Tuesday, 11th February, 2013 – Crocodile Bridge
I was already so much looking forward to drive the S28 today as this is still one of our favourite roads in the park and can offer between nothing and magnificent sightings nearly everything and you never know what to expect. Well today a phenomenon called dense mist happened and so it was hard to look more than 50 meter into the bush and everything farer away stayed invisible for us. Nevertheless the animals obviously loved such weather and we were blessed with some amazing sightings, especially this still very tired rhino.
There is indeed nothing wrong with our camera it was simply extreme misty and for sure large and tall animals such giraffes simply could not be overlooked.
They were busy in doing what they do the whole day: feeding – I simply love that! and for sure raised my mood extremely with such an early daily giraffe fix.
Due to the prevailing humidity in the air these many orb web spider webs were that morning extreme good visible and Timon stopped nearly for each and every spider web in order to get the best possible shot of same.
The ever present wildebeest in that area were also present although we only could identify the one close to us as everything farer away was non-existing for us that morning.
Better not to know what we might have missed this blurred morning.
Funny was that the golden orb web spiders were exceptionally easy to spot that morning – This is for you, Anne-Marie, and they could nearly be found everywhere in the park so in total they must have been millions, altogether.
Lots of barn swallows were still cuddled together on a dead tree, zebras and even a Jacobin cuckoo came into sight although its colours and the picture itself came out not that good because of the mist.
Even an elephant appeared although I must say that this was a scary moment for us as we did not know whether there might be more hidden in the mist but the picture which came out is one of those we wanted to have under all circumstances maybe compared with the silhouette of a giraffe and a sunset in the background. Sigh!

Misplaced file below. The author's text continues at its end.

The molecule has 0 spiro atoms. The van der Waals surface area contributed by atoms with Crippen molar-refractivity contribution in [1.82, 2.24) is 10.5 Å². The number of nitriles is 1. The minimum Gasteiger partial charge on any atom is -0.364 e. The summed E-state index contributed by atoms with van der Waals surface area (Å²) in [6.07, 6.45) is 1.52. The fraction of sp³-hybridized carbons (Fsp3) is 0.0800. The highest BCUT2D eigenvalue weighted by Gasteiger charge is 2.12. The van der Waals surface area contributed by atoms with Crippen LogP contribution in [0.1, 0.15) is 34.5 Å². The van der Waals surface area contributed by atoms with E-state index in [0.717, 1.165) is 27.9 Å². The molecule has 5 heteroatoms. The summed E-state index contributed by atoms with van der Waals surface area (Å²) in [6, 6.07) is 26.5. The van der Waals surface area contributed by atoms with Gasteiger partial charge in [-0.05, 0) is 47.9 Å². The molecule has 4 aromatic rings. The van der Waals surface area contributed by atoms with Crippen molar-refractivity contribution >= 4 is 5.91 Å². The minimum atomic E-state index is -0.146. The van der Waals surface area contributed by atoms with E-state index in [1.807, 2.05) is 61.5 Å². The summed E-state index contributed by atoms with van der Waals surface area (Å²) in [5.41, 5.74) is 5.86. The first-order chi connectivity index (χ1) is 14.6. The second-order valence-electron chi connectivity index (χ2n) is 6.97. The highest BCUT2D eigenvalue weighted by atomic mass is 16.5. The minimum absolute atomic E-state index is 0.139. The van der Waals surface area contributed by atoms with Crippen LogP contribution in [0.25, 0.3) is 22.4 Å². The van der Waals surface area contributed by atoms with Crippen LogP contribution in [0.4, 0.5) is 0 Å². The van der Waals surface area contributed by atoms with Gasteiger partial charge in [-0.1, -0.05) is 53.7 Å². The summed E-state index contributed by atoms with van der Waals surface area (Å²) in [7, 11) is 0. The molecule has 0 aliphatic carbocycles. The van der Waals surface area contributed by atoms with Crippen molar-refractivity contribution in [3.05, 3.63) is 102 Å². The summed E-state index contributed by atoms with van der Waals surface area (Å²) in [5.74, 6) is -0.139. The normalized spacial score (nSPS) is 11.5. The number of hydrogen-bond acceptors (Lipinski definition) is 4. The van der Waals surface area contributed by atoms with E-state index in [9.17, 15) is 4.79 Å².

It was calm and you could already guess that early that this might become an extreme hot day after the mist had cleared up. The birdies also did not let us down today although this nicely posing red-billed hornbill did not like the mist that much
whereas this lovely tawny flanked prinia was already busy in catching something to eat.
From time to time the further we drove North the fog was already gone completely and the sun came up and then everything was dense again and we even felt the humidity in the air. Maybe this picture of a lone marabou demonstrates best what I wanted to describe.
Although the Nhlanganzwani dam is destroyed now for a couple of years we always pay a visit there it is a nice drive and normally a lot is to be seen and especially our beloved birds did not let us down here and so it was today – Magpie shrikes occur always more than plentiful in the area and are easiest to be photographed here as they are not that shy and allow one enough time to stop the car, position the camera and snap away
they even sit still after Timon snapped away a couple of times.
Gladly for us was that the mist now had gone completely and the sun enlighten everything in a lovely light and so we could watch a bit farer away in the bush and soon discovered that majestic martial eagle in a tree which was a bit far away.
We are always impressed by the size of this stunning raptor and felt honoured that same allowed us some nice shots. Funny is that we each year in nearly the same bush do find arrow-marked babblers and today same was a bit puffed up.
Meanwhile we strolled along the S137 which we declared from this year on the best road in the entire park to spot lots of different species of birds. We always had on that road sightings of most of the “common” birds such as this in the “feed me” mood European roller
but also great raptor sightings for example the gymnogene last year and kori bustards have regularly been seen here by us and we were already curious what might come across today featherwise. Many red-backed shrikes, male and female, were around as well this small birdie
And what to say first we met our very first Kruger black shouldered kite having its breakfast although a bit far away we were thrilled
and then we also enjoyed the noisy grey louries in exactly the same dead leadwood tree where we last year observed the gymnogene with its kill.
Whilst Timon was busy in taking pictures I scanned the nearby bushes for other animals and got hooked and nearly screamed “owl” and was so excited as this owl was already since long long time on my wish list – a pearl-spotted owlet!to be continued......